Population growth has been left out of the climate debate because it is considered controversial, yet it is one of the most important factors. The global population has passed the 7 billion mark and India will soon overtake China as the most populous nation in the world, but one state in southern India has found the solution: Kerala educates its women. The unique history of Kerala and ‘the Kerala Model’ is outlined, using it as an example of achieving population control in developing countries without coercion. Links are highlighted within the documentary between issues such as women’s education, women’s rights and status in society, women’s health, population growth, global poverty and global food shortage, economic growth and environmental stability.
The coastal dune lakes are a unique and rare habitat explored by the film in Florida and New South Wales, Australia. In Florida, the dune lakes are home to many diverse species—some of them endangered, such as the loggerhead sea turtle, the snowy plover, and the Choctawhatchee beach mouse. The film explores what local organizations are doing to ensure this part of Florida’s natural beauty and its endangered wildlife will not be lost.
Filmed over 211 days in 9 countries and 5 five continents over 4 years, the film tells of an epic attempt to reimagine the vast challenge of climate change through seven powerful portraits of communities on the front lines, from Montana’s Powder River Basin to the Alberta Tar Sands, from the coast of South India to Beijing and beyond. Interwoven with these stories of struggle is Klein’s narration, connecting the carbon in the air with the economic system that put it there. The film builds to Klein’s most controversial and exciting idea: that the existential crisis of climate change can lead us to transform our failed economic system into something radically better.
This “important film,” as described by Paul McCartney, addresses how, due to quintupling of meat consumption since 1960 in the West–where cardiovascular disease and cancer are epidemic, 65 billion land animals are slaughtered every year and 30% of all grain is fed to those animals while globally 1.8 billion people suffer starvation. The director spent 3 years traveling throughout Europe, India, and the United States to research dietary lifestyles. Meeting with expert physicians, nutritionists, veterinarians, behavioral scientists, activists, agronomists and farmers led to one solution, a simple one that restored our own health and the health of our planet: Food Matters, You Matter!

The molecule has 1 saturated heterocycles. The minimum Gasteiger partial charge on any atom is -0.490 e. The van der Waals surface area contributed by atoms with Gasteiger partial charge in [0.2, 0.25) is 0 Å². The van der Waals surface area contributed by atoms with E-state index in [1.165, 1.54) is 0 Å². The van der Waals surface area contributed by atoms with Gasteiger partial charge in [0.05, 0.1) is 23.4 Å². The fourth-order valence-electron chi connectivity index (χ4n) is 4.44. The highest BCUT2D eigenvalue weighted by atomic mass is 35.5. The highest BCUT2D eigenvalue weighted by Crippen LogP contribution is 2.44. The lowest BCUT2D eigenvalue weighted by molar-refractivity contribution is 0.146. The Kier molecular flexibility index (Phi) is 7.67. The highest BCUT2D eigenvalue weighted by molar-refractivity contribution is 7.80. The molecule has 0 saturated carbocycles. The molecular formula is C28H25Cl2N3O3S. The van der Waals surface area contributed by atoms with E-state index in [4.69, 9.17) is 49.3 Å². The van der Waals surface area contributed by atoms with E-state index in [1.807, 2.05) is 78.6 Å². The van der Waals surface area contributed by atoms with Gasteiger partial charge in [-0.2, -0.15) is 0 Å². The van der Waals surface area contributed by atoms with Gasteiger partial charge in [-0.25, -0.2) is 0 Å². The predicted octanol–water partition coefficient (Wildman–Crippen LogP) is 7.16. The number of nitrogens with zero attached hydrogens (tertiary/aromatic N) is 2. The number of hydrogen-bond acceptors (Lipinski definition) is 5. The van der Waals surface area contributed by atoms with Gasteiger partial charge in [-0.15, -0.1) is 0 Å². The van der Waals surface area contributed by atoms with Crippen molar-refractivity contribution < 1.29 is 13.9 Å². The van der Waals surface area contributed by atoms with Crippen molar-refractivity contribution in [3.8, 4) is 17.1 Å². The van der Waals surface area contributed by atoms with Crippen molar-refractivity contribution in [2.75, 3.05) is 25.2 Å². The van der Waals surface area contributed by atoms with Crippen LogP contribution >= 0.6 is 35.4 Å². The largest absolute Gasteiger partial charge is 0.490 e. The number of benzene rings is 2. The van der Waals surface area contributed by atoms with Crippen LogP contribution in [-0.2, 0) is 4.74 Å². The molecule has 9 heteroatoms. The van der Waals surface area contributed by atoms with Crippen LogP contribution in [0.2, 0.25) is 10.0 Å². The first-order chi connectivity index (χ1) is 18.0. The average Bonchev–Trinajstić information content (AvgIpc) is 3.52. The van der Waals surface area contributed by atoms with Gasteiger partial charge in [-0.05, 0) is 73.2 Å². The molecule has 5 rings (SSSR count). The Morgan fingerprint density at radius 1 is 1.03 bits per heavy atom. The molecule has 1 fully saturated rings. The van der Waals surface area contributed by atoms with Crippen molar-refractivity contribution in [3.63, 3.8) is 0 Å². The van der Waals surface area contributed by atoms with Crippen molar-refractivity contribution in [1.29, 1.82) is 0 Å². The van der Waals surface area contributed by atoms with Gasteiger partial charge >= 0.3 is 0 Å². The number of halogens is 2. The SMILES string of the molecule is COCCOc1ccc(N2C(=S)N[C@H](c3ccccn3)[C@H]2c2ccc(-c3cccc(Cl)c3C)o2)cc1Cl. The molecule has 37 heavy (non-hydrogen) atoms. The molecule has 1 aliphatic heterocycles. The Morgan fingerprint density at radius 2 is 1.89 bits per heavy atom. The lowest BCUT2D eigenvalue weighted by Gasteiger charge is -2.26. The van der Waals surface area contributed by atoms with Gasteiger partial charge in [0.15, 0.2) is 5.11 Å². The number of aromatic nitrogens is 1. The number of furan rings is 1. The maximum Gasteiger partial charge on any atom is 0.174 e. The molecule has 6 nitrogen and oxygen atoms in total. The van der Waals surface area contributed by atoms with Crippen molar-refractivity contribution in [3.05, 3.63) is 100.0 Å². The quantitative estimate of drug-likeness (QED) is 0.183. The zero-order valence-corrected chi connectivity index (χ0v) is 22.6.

We want our food fast, convenient and cheap, but at what cost? As farms have become supersized, our environment suffers and so does the quality of our food. Food for Thought, Food for Life, a new documentary from director Susan Rockefeller (HBO’s Christopher Award-winning documentary Making The Crooked Straight, Cinema Verde 2016 / Film Descriptions Page 3 Planet Green’s A Sea Change) explains the downsides of current agribusiness practices, and also introduces us to farmers, chefs, researchers, educators, and advocates who are providing solutions. The film is both poetic and practical; its powerful examination of the connections between our planet and our wellbeing is accompanied by specific strategies that protect both. With an eye towards a sustainable and abundant future, it offers inspiration for communities that are ready to make a difference.
The world is a paradise but more and more natural and manmade disasters happen. A German professor and his students invent a tiny but ingenious bag to clean polluted water after environmental catastrophes without chemicals and electricity to save people's life.
Earth Speaks is a short documentary about the Earth as Mother and the impacts of oil and gas drilling on tribal lands in the United States, particularly the Blackfeet Reservation in North Central Montana. Outside entities promise economic wealth and prosperity to territories whose unemployment rate hovers at 70%. Exploitation of people, land, and resources is not new to the Native American. How does seeing the Earth with a "spiritual eye" affect the oil and gas industry of Native Lands? Is there a connection between those views and others that are more pragmatic, and what alternative is there for a world dependent on fossil fuels?